The Tory share was within the error margins (5 seats off), but the Labour and Lib Dem shares were out by 23 and 16 seats respectively (although the total of them was within a few seats). The Lib Dems were over-forecast with respect to Labour – the anticipated Lib Dem targeting/defensive boost never materialised. Breaking down further, they undershot specifically in England against the forecast – seats that should have turned yellow like the City of Durham, Hampstead & Kilburn, York Outer and Oxford East simply didn’t.
Losses like Newton Abbot, Oxford West and Abingdon, Camborne and Redruth,
Labour defended well, overperforming slightly in
I’ve been rather down on my model for the Lab/LD inaccuracies, but I am going to be pleased that the Tory seat share was far closer than most other models and – unlike UNS – the actual result (Choice between Con minority or Con/LD coalition on my model versus no chance of a minority for either and equal feasibility of Con/LD or Lab/LD coalition) was correct. However, with the “GIGO” problem that we were faced with, the fact that there are additional parameters that need to be estimated (primarily the unwind percentage) is a problem – a way of calculating this factor rather than estimating it was needed.
Actually, what may have happened with the Labour seats might be well explained by Martin Baxter – when the Lib Dem vote share during the middle of the last Parliament was plumbing depths and his model started predicting zero Lib Dem seats, he adjusted his “Transition Model” (based upon Proportional Loss) to allow for core and floating voters – the “Strong Transition Model”. I believe that his predictor did very well – with the correct vote shares, he got 299, 255, 65. Maybe the Additive UNS versus Proportional Loss debate needs to be reopened? Certainly his method of adjusting for “strong” and “weak” voters seems to have done very well.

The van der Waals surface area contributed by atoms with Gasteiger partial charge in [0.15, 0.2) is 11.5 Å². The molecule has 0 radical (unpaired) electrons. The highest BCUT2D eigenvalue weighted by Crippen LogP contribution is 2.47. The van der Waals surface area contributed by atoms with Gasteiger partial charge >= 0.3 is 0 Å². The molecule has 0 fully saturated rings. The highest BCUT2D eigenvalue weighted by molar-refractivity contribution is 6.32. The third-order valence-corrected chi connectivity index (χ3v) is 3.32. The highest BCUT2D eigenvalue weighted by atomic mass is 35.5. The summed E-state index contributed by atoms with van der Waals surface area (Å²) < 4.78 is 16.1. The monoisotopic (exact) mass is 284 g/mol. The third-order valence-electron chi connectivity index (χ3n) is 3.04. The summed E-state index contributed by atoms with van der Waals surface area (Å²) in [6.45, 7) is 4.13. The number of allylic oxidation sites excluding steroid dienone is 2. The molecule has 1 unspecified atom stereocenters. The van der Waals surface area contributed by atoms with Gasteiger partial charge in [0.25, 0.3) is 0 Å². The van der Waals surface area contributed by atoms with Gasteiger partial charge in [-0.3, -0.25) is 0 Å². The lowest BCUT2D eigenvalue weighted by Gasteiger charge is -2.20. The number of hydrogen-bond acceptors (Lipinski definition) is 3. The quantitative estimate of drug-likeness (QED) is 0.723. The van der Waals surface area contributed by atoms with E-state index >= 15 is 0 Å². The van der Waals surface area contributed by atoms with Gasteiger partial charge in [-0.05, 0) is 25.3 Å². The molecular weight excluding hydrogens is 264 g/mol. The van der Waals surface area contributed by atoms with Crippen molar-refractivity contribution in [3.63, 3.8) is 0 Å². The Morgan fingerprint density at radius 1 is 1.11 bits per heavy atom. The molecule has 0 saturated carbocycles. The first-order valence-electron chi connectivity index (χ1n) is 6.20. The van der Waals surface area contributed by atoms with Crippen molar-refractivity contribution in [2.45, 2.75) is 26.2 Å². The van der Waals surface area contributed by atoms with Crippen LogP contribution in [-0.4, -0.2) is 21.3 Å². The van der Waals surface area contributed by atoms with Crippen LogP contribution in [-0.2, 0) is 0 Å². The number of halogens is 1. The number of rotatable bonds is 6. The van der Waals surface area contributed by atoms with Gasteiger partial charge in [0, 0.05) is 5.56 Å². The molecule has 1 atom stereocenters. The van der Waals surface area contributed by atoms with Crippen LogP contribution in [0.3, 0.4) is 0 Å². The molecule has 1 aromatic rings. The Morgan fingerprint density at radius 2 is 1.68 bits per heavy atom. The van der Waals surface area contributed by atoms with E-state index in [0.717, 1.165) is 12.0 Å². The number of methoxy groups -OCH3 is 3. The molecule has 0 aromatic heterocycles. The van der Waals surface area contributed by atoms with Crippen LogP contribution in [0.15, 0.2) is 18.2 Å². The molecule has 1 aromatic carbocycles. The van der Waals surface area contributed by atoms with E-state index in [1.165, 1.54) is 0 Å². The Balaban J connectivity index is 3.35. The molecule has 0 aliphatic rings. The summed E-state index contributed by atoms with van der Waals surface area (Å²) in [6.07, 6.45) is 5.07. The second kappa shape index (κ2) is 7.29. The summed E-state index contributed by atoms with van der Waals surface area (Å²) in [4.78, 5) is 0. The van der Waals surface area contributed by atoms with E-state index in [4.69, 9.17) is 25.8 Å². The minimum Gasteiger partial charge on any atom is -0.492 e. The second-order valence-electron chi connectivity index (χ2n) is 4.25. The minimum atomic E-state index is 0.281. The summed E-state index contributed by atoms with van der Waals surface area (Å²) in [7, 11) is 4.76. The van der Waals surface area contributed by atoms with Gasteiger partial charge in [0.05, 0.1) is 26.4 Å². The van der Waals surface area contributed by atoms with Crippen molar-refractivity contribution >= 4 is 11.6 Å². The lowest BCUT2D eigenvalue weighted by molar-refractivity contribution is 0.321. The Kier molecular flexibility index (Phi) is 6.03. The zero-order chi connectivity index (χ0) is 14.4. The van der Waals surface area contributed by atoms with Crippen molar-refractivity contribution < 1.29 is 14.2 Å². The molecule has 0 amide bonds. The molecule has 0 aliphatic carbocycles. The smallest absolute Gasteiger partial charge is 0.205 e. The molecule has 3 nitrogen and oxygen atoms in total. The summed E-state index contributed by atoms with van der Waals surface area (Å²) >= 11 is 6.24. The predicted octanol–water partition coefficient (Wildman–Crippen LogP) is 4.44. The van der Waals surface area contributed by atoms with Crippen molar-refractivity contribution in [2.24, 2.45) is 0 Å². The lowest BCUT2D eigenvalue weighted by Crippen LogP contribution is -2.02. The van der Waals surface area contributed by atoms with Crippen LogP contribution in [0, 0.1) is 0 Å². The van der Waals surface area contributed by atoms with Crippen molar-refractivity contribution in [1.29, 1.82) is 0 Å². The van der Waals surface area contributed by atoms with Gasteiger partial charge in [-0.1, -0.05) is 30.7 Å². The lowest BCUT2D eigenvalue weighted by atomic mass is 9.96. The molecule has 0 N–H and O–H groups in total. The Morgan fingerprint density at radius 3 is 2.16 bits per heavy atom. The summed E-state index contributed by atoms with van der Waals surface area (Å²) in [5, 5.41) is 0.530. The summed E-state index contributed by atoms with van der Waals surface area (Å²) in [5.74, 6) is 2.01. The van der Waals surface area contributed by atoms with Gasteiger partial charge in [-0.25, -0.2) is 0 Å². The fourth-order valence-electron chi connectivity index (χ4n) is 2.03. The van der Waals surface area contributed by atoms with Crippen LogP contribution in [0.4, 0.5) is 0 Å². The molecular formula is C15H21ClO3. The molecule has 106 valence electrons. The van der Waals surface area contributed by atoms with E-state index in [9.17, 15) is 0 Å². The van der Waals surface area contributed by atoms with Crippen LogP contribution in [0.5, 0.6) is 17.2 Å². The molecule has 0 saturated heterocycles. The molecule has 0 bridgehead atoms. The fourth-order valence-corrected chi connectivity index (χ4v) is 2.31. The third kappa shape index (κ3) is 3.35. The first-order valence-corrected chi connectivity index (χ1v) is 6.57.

So – in order to predict reliably, we need:
- Reliable poll data to input
- A way of judging whether or not to adjust for incumbency
- Reliable ethnic breakdowns and a way of highlighting affected constituencies
- Reliable class-based breakdowns and a way of highlighting effective constituencies
Unfortunately, with extra inputs we have the problem of judging what they should be – one significant issue with my model. My estimate of 66% unwind with those particular swing standard deviations was pretty good for Tory seats and the overall outcome, but having to estimate the inputs like that is a weakness. Unfortunately, UNS again had significant problems (the area of hung parliament predicted being rather different to the reality, with Tory minority closed off and Lab/LD coalition very much on the cards). However, as a rule of thumb, it’s a general guideline, but we do need to estimate how far it will be out and in which direction.
And all of this may well be redundant - a change to AV with heavily redrawn constituencies to reduce MP numbers will be a total step change.